Better living through movement

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Dear Readers,

Amanda Smith, Editor
Amanda Smith, Editor

As I write this, can you believe I’m walking barefoot, feeling the sunshine, feet in the grass, admiring a flock of adorable ducks waddling along the Hillsborough River. It’s hard to believe that in this state of natural bliss, I’m actually hard at work – thanks to the modern technology of a little friend name Siri – the Apple iPhone’s built-in personal assistant who now converts many of my stories from speech to text.

What may appear as nothing more than an innocent walk in the park, turns out to personally represent so much more – intentional natural movement designed to improve vitality by simply using the body in more organic ways. If we examine the routine movements of our ancestors, those earlier humans who lived a typical hunter-gatherer life, many of the natural, everyday movement patterns of modern man suddenly dull in comparison. The nomadic life lent itself to time spent roaming, walking varied terrain on foot for hours, noteworthy amounts of manual labor, an intimate connection with their food production and the curious posture of squatting to eat and use the bathroom – which it turns out is one of, if not the best holistic ways to keep your joints and internal organs performing optimally.

But natural movement encompasses more than crouching to rest and digest, it also includes how we lift loads, how we swim, walk and even how we respond to stress. In its purest form, natural movement is about practicing the complete spectrum of organic human movements. It’s the practice of re-learning and re-defining our relationship to our body and its seamless movements, many of which are all but obsolete thanks to the comforts and conveniences of our modern lifestyles where they are deemed unnecessary.

In comparison to natural movements like walking, running, lifting and climbing, today’s exercise routines and sports are highly specialized, exaggerating the development of a few specific abilities that only represent a small sliver of our broader range of natural human abilities – and as they’re repeated over and over again, they cause routine injuries that are understood to come with the territory. But that’s not even touching the epidemic of a sedentary culture that keeps us seated from the moment we enter the kindergarten classroom and then throughout an entire career, which, for many like myself is a career in front of a computer screen.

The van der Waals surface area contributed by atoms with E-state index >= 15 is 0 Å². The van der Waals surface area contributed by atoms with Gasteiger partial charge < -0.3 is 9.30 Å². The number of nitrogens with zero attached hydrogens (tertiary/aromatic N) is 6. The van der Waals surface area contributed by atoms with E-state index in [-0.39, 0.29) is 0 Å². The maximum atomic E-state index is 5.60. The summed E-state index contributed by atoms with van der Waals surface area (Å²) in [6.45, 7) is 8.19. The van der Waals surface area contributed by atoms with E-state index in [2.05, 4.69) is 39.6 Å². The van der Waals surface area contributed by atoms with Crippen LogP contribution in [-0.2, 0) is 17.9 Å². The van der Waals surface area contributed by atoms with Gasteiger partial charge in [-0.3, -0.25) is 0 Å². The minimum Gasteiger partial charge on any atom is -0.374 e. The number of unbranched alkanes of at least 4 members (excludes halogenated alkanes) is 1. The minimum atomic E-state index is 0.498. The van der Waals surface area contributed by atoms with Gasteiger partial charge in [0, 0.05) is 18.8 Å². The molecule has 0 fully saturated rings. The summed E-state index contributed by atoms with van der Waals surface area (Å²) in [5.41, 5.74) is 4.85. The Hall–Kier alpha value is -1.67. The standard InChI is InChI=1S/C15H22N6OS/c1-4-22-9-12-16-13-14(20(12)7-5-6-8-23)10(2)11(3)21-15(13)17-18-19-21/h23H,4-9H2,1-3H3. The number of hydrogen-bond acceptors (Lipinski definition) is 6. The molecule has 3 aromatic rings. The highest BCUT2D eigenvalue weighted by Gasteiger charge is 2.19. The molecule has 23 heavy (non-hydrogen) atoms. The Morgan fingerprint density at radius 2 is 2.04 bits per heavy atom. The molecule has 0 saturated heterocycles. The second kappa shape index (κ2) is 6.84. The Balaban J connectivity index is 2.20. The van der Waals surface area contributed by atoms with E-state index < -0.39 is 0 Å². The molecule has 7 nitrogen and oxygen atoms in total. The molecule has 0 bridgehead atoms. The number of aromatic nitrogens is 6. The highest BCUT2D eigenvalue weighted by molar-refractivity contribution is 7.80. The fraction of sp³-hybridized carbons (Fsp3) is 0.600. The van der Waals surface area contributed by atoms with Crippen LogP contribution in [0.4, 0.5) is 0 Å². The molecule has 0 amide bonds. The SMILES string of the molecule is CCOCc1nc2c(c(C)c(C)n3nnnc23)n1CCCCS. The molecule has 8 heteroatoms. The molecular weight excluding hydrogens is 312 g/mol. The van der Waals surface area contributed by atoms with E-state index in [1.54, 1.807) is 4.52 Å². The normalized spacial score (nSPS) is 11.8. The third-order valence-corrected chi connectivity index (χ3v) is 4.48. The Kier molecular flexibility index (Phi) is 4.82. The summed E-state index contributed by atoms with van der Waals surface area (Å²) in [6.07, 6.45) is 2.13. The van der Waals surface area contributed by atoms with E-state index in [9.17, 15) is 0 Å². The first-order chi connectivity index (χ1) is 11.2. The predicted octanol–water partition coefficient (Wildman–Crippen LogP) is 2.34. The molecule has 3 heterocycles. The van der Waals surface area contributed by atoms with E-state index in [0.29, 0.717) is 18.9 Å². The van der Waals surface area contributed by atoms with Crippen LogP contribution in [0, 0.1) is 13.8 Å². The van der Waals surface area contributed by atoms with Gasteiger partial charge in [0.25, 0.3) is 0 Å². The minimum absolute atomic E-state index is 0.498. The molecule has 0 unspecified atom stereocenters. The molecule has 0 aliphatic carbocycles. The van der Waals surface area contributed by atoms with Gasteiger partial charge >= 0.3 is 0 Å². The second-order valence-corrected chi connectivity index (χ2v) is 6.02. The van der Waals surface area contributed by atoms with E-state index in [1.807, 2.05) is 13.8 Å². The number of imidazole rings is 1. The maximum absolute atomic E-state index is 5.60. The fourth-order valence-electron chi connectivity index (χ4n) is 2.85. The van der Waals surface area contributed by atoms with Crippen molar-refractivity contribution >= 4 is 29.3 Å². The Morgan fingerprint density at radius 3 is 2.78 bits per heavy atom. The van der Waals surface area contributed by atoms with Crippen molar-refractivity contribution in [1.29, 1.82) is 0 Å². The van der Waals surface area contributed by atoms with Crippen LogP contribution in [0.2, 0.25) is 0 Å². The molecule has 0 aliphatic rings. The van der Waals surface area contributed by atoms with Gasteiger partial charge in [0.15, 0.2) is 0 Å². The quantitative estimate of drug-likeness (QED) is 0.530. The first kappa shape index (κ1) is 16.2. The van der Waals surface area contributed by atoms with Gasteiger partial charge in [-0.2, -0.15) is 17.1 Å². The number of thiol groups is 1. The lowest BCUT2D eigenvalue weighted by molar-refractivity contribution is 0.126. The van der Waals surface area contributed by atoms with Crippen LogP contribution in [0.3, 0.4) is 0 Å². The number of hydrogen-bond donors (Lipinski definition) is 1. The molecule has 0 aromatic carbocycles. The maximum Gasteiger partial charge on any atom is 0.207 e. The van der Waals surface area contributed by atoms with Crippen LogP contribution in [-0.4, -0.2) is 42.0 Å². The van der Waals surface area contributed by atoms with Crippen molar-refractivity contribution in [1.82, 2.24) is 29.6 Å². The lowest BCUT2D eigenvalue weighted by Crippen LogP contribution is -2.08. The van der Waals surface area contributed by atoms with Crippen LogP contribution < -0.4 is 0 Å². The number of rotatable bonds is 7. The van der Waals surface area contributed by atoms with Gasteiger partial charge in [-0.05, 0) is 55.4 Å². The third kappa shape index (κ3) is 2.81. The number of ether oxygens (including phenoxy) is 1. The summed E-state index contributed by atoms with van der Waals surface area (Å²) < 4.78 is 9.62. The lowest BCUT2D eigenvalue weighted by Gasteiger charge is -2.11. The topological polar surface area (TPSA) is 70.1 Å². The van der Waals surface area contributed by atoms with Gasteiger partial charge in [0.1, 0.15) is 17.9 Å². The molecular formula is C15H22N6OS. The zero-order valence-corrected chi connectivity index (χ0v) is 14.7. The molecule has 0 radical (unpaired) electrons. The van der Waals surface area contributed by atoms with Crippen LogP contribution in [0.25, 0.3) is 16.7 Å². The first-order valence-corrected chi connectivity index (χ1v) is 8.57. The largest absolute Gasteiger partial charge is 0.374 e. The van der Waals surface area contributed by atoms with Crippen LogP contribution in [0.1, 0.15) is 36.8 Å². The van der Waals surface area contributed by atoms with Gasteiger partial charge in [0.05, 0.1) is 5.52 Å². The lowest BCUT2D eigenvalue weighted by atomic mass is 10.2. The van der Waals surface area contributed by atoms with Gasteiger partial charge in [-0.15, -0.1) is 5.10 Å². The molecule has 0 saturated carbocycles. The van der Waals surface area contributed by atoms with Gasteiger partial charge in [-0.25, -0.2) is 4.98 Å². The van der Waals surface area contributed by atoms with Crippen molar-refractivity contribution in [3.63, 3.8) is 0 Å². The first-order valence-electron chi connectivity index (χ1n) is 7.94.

The positions of the modern environment cause the body to adapt to a chronic position pattern that is ultimately damaging, develop a restricted range of motion and a chronic grip of tension most of us are well familiar with. But a regular practice of a wide range of natural movements can bring your strength, overall state of health, and confidence to a new level. By incorporating more natural movement skills into your current strength training routine, you will be better prepared for common life situations. Challenges such as holding a child while trying to get up from the ground, and more adventurous scenarios, like going for a hike, become effortless with practice. Life will be easier and less intimidating as you build competency in natural movement skills, becoming more durable, adaptable, and capable.

Once you have become a well-rounded mover you can work toward what could be considered the highest level of mind-body connection: movement autonomy. With it comes the physical ability and independence to move through challenging, complex situations without deliberately considering how you’re going to move or questioning whether or not you can do it. Quickly adapt to – and perform in – almost any situation. Your body learns how to respond with confidence. To learn more about these interesting ideas, check out the inspiring and hopeful book, “Move Your DNA” by Katy Bowman, which teaches people of all ages to reclaim their mobility and wellness through natural movement. My favorite part of the book is a very fascinating psychological component to looking at movement as a lifestyle rather than a compartmentalized activity to stay “thin” or “fit.” Katy’s book helps to adjust your daily habits of movement as well as offer some corrective exercises that can be done to mimic natural motions that we often miss in our modern lives.

Why I’m most excited to share this natural “movement” is the strange paradox it represents. While I’m listening to Bowman’s podcasts on a stroll after work, and my grandfather is perusing apps and DVDs devoted to Tai Chi, I can’t help but smile at the irony that the very technological revolution that spawned the loss of our natural movement patterns is the same one that is helping us reclaim our vitality. Both his strength and balance helped my grandfather survive cancer and continue to fly free into his 70s – and access an ancient Chinese martial art from his iPad. Here’s to new old moves…

Sincerely,

Amanda Smith

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